After Bell bought up his milestone he belted former Australia spinner Michael Beer and Turner for big sixes. He looked comfortable at the crease from the first ball and hit two fours in the first over he faced and was confident in leaving balls alone that were passing close by his stumps.

WA were hampered by the loss of opening bowler Burt Cockley, who left the ground half-way through his third over with a knee injury. He wasn't the only fielder from the home side forced from the ground, after keeper Tom Triffitt was hit in the face by a ball from Beer that appeared to bounce unexpectedly high. He required six stitches.

England's bowlers had earlier struggled for a second consecutive day, managing to take only one more wicket before WA declared. The hosts added 82 runs to their overnight score in 18 overs with Turner unbeaten on 62, meaning that each of WA's top 6 batsmen made half centuries.

Allenby took his overnight 34 to 53 before he was trapped lbw by Steven Finn in the 10th over of the day, Finn's first. Unfortunately, it failed to inspire Finn, who bowled five overs for 36 runs, finishing with 1 for 123 from 23 overs in the innings. But he will still consider himself very much in the mix for the vacant fast bowling position in the Brisbane Test, as his competition was not much more impressive.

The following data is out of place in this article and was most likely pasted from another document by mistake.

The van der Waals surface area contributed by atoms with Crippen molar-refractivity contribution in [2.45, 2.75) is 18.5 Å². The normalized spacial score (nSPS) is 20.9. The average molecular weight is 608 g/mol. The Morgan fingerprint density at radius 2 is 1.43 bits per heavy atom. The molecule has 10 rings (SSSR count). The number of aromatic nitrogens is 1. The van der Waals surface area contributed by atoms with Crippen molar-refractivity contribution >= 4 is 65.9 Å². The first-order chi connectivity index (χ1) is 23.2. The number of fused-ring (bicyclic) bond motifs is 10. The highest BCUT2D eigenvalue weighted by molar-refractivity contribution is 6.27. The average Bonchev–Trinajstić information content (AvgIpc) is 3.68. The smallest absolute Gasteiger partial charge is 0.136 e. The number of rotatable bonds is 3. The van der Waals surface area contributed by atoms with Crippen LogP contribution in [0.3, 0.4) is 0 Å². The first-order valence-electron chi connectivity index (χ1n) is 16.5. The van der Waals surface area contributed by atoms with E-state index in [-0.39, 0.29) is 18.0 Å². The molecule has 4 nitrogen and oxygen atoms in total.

Chris Tremlett took up the attack this morning and bowled only four over for 17 runs, while Boyd Rankin's final contribution was 1 for 92 from 20 overs.

James Anderson was easily the pick of the England attack, conceding only 55 runs in 23 overs, bowling nine maidens. But he managed just one wicket on a deck that is offering the bowlers little.

Comments have now been closed for this article

  • John on November 2, 2013, 11:34 GMT

    @ jmcilhinney on (November 2, 2013, 5:21 GMT) I disagree re the declaration. The number 6 spot is still up for grabs and had they not even looked at Ballance or Stokes then they'd have had no further clues. Both failed so I suppose they are no nearer but at least both had an opportunity. Now we have a dilemma in do we have a further look at the current candidates and try and squeeze them in a head to head with JB at the possible expense of not giving our regular batsmen time in the middle. Looks a poor all round display so far. Whether it is a sign of things to come who knows? But you'd rather start the tour on a positive note.

    PS Onions not in the squad already looks a terrible move to me. Also despite a scratchy 1st test I'd have had the other Oakes in there

  • Dummy4 on November 2, 2013, 10:22 GMT

    Moeen Ali should've been in the team instead of Ballance. 1331 runs this season, left handed and can bowl good off spin

  • W on November 2, 2013, 7:37 GMT

    At FFL, I think you spoke too soon. 3 players got runs (one who isn't even in the test team), the rest failed (again) and you trail a WA 2nd 11 by eons LOL. The caper is up, you can't sit on your pedestal anymore! How bout you post cricket comments we can discuss rather than ugly smears? Anyhow, Bell was sublime as usual, we really need to find a way to dismiss him! Aussies, don't get too carried away yet though the early sings are good with so many of our best 11 potentials in form. I guess it is one advantage that we are in season playing cricket already. England will shake off the jetlag though.